# 17 1 knowledge-based system

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1 de Jun de 2015
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### 17 1 knowledge-based system

• 2. Page 2=== Outline  Confronting the Real World  Reasoning Using Horn Clauses  Maintenance in Dynamic Knowledge Bases  Rule-Based Expert Systems  Rule Learning
• 3. Page 3=== 17.1 Confronting the Real World  Knowledge-based systems –Programs that reason over extensive knowledge bases. –Do the methods scale up sufficiently well for practical applications?  Three major theoretical problems of logical reasoning systems –Soundness • To be confident that an inferred conclusion is true –Completeness • To be confident that inference will eventually produce any true conclusion –Tractability • To be confident that inference is feasible
• 4. Page 4=== 17.1 Confronting the Real World Predicate calculus –Resolution refutation is sound and complete, but semi-decidable. • Semi-decidablility makes the predicate calculus inherently intractable. • Even on problems for which resolution refutation terminates, the procedure is NP-hard. • This fact has led many to despair of using formal, logical methods for large-scale reasoning problems.
• 5. Page 5=== 17.1 Confronting the Real World To make reasoning more efficient –We could use procedures that might occasionally prove an untrue formula. –We could use procedures that might not be guaranteed to find proofs of true formulas. –We could use a language that is less expressive than the full predicate calculus. • Reasoning is typically more efficient with Horn clauses.
• 6. Page 6=== 17.2 Reasoning Using Horn Clauses  Horn Clauses –Clauses that have at most one positive literal. –Rule: • There is at least one negative literal and a single positive literal. • The literal h is called the head of the clause. • The ordered list of literals, b1 ,„, bn, is called body. –Fact: • There may be no negative literals in the clause. –Goal: • There may be no positive literal in the clause. –Horn clauses form the basis of the programming language PROLOG. nbbh  ,...,: 1  :h nbb  ,...,: 1 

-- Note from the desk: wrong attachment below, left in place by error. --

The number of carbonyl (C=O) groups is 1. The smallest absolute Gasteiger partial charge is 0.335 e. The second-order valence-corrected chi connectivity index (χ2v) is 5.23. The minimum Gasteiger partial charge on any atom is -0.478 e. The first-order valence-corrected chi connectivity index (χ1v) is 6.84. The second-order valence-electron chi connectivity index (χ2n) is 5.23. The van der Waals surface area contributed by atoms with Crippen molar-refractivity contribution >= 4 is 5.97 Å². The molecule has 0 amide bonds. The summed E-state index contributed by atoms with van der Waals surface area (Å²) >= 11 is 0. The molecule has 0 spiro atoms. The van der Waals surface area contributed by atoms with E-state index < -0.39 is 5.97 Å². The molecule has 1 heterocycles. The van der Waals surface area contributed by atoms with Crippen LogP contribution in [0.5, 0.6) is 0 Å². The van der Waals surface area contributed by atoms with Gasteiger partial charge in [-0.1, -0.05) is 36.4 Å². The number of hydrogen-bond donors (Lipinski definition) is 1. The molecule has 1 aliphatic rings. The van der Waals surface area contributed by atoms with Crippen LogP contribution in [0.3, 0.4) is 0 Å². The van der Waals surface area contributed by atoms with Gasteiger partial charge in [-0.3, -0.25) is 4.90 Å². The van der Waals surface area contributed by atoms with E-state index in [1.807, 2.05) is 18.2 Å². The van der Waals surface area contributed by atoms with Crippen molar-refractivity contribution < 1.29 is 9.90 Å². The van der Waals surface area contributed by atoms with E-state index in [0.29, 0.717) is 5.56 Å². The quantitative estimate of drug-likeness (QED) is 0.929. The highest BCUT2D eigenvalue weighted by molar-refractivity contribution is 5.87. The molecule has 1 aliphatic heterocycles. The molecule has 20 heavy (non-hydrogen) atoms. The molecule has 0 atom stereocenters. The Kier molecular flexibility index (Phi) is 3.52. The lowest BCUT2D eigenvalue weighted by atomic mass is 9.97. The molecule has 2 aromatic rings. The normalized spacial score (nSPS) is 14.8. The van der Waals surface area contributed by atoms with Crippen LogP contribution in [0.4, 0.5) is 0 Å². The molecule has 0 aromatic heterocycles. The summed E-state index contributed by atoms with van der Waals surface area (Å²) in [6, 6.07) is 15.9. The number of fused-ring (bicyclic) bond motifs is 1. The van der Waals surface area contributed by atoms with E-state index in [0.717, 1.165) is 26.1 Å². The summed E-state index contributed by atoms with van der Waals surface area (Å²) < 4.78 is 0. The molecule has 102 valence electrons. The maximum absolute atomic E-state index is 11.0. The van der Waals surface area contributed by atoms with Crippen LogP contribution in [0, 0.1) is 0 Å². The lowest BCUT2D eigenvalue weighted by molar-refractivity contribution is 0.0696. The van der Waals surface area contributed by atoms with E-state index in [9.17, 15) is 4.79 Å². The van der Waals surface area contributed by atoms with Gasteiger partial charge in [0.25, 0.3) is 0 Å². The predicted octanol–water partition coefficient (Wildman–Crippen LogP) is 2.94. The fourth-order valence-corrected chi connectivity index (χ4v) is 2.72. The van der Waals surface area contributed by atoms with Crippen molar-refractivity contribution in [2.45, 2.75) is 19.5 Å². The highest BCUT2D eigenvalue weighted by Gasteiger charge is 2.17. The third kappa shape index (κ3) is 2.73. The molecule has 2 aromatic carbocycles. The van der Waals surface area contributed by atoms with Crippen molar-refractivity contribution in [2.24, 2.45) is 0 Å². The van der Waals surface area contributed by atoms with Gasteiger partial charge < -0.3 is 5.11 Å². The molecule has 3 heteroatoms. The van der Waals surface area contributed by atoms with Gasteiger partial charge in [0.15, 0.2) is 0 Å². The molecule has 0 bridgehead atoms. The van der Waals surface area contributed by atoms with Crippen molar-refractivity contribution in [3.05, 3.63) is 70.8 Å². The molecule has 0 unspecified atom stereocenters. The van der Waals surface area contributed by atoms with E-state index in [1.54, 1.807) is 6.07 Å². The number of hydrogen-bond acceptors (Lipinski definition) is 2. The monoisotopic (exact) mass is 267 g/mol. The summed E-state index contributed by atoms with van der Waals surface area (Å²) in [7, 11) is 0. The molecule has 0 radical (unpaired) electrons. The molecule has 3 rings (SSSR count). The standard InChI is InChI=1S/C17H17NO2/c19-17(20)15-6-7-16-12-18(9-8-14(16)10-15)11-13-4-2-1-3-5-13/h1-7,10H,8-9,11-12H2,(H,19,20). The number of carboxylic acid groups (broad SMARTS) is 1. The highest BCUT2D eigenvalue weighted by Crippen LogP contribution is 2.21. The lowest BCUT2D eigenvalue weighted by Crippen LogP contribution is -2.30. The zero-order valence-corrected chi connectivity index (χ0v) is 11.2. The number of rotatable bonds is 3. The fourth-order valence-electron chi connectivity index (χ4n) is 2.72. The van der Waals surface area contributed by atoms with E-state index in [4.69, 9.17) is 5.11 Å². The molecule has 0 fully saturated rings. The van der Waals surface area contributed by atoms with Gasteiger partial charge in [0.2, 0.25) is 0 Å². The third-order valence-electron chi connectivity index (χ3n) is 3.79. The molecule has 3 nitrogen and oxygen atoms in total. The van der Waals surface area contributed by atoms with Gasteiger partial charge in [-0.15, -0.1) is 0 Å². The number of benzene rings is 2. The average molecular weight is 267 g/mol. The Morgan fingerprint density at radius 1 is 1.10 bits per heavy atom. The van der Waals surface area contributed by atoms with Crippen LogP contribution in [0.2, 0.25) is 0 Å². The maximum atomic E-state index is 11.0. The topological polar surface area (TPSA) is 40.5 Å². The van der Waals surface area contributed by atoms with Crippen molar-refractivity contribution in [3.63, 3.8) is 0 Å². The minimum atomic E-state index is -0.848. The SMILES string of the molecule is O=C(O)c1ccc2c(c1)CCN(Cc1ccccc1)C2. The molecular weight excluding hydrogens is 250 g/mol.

• 7. Page 7=== Inference over PROLOG Clauses (1/2)  Resolution Operation –A goal can resolve with a fact by unifying the fact with one of the literals in the goal. • The resolvent is a new goal consisting of a list of all of the substitution instances of the other literals in the original goal. –A goal can resolve with a rule by unifying the head of the rule with one of the literals in the goal. • The resolvent is a new goal formed by appending the list of substitution instances of all of the literals in the body of the rule to the front of the list of substitution instances of all of the other (nonresolved-upon) literals in the goal.
• 8. Page 8=== Inference over PROLOG Clauses (2/2) PROLOG programs –The clauses are usually ordered in the following way: goal, facts, rules. –Proof of a goal clause succeeds when the new goal produced by a resolution is empty. –Depth-first, backtracking search procedure • A goal clause fails if the interpreter has tried all resolutions for one of the goal literals and none results in new goals that can be proved. • The interpreter backtracks to the previous goal clause and